Matt Walst wanted to be the frontman of Three Days Grace when his older brother, bassist Brad Walst, and drummer Neil Sanderson were putting the band together in the late ’90s in Norwood, Ontario.
“I tried out when I was younger, like around 17, when I started playing guitar,” Matt Walst said in a recent phone interview. “I was kind of like a makeshift guitar player. I didn’t use a pick. I made up my own songs. And I wasn’t like a technical guitar player by any means. Like I tried out and I think I played a couple of shows with them. But I was so young, and like I said, I wasn’t a very good guitar player at all back then.”
Instead the group found Adam Gontier to fill the singer slot, and then added guitarist Barry Stock in 2003. But Walst, 32, didn’t give up on the idea of a career in music. He put together his own band, My Darkest Days, which got discovered by Nickelback singer/songwriter Chad Kroeger, a connection that put the group on a path to notable success.
“I just kept writing my own songs and then decided to really make a go of it at 19, 20, and just started focusing on making my own band,” Walst said. “We got picked up by Chad Kroeger. He co-wrote a bunch of songs with us. And we got a record deal from Island/Def Jam in the states and 604 Records (Kroeger’s label) in Canada. We released two albums and we had a number one song in the states called ‘Porn Star Dancing,’ and it had Chad Kroeger, Ludacris and Zakk Wylde (on it). So it was a big song. I’m pretty proud with what I did in My Darkest Days.”
Three Days Grace, meanwhile, did even better. After signing to the RCA-affiliated Jive Records, the band became one of the most popular hard rock bands of the past decade, notching nine number one rock radio hits, a million-selling self-titled debut album and three subsequent albums that all went top five on “Billboard” magazine’s album chart.
It looked like an all’s-well-that-ends-well scenario for both bands. But then Gontier abruptly quit Three Days Grace shortly after the release of the band’s 2012 album, “Transit of Venus,” when an arena tour with Shinedown was only a few weeks away. In need of a new vocalist, the band turned to Walst, who just happened to be on break from My Darkest Days.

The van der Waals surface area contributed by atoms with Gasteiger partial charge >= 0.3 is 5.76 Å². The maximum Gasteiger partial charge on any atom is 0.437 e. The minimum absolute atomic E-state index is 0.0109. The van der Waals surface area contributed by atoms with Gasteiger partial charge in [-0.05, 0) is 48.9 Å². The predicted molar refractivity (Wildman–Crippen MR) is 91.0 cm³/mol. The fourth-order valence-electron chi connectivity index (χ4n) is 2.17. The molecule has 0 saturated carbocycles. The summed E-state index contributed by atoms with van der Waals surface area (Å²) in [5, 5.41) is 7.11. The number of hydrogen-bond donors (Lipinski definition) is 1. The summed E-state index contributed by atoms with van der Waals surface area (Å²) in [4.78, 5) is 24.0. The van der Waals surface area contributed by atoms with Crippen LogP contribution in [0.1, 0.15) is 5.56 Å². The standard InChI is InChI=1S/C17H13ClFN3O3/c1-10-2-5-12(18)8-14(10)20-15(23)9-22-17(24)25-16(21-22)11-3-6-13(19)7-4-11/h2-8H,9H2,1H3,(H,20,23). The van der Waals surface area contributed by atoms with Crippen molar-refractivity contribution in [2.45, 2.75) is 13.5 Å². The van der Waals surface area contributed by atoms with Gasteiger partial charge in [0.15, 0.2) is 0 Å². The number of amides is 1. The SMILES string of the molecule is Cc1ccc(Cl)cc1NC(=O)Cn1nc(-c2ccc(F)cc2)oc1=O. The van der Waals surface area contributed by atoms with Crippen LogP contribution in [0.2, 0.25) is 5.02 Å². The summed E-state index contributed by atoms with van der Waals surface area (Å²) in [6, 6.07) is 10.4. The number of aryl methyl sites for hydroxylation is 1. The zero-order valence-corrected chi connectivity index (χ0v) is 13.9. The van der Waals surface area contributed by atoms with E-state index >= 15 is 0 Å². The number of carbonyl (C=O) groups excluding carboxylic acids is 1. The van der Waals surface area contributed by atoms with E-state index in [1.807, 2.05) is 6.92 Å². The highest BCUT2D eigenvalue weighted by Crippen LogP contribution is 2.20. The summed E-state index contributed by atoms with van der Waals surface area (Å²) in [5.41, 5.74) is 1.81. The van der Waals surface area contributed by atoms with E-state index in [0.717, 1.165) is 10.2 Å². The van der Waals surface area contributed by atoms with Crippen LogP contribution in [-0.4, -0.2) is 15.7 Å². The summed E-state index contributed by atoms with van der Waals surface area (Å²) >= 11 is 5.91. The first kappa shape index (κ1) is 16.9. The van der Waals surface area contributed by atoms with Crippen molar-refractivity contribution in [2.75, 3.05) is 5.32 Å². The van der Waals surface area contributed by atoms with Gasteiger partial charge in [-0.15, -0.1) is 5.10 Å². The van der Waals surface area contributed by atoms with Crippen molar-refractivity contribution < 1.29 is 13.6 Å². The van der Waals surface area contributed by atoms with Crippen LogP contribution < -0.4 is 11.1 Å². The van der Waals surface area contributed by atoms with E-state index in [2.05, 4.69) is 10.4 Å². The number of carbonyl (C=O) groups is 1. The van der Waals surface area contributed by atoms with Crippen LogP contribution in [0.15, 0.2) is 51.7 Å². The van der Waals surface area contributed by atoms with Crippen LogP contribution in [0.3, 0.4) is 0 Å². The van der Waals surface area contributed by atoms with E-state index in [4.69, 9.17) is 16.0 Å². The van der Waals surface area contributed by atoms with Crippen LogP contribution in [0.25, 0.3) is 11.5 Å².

“There was no warning at all,” Walst said of Gontier’s decision to quit Three Days Grace. “I think it (Gontier’s sudden departure) was intended to ruin that tour and ruin everybody pretty much.”
Instead, the new lineup clicked, and soon Walst was a full-fledged member of the band he wanted to join when he was 17.
“My first show was in front of about eight to 10,000 people in an arena, and I was pretty scared,” Walst admitted. “But when it started, it felt right. And the guys say there was a new energy.”
Walst made what seems to be an equally smooth transition to the studio when it came time to make Three Days Grace’s recently released fifth album, “Human.” He settled into the songwriting mix alongside his three bandmates and producer Gavin Brown. But unlike many bands, where the singer is the primary lyricist, that’s not the case for Walst in Three Days Grace.
“The other guys write a lot of lyrics. I think that’s a misconception that Adam wrote a majority of the lyrics. But it wasn’t that way. Actually, Neil’s a great lyricist, our drummer,” the singer said. “I get a good one here and there. But I’m mainly a melody guy when it comes to writing.”
“Human” finds the new Three Days Grace, after experimenting with integrating synthesizers and electronics into its sound (particularly on “Transit To Venus), returning to a heavier guitar-based sound. But Walst and his bandmates don’t let the melodies get lost within the sonic onslaught. Songs like “Painkiller,” “I Am Machine” (both of which were released as singles ahead of the album and topped the active rock chart) and “Landmine” have the beefy riffs and crisp big beats the band wanted, but also boast big chorus melodies. Meanwhile, a few other tunes bring necessary variety to the album.
“Human Race” mixes synths liberally with guitars, while “Tell Me Why” and “Car Crash” effectively works a soft-to-loud dynamic. Three Days Grace, not surprisingly, is featuring some new songs in its live show. But with a hit-laden back catalog, there isn’t much flexibility for the rest of the set.
“We’ve added about five new songs to the set, just to give a taste of the new album,” Walst said. “It’s kind of hard adding many (older) songs that haven’t been number one or haven’t been released to radio. We’ve had to cut two or three number one songs to fit in some new album songs we just released.”
Three Days Grace will perform will at 7 p.m. July 21 at the Sherman Theater, 524 Main Street in Stroudsburg.
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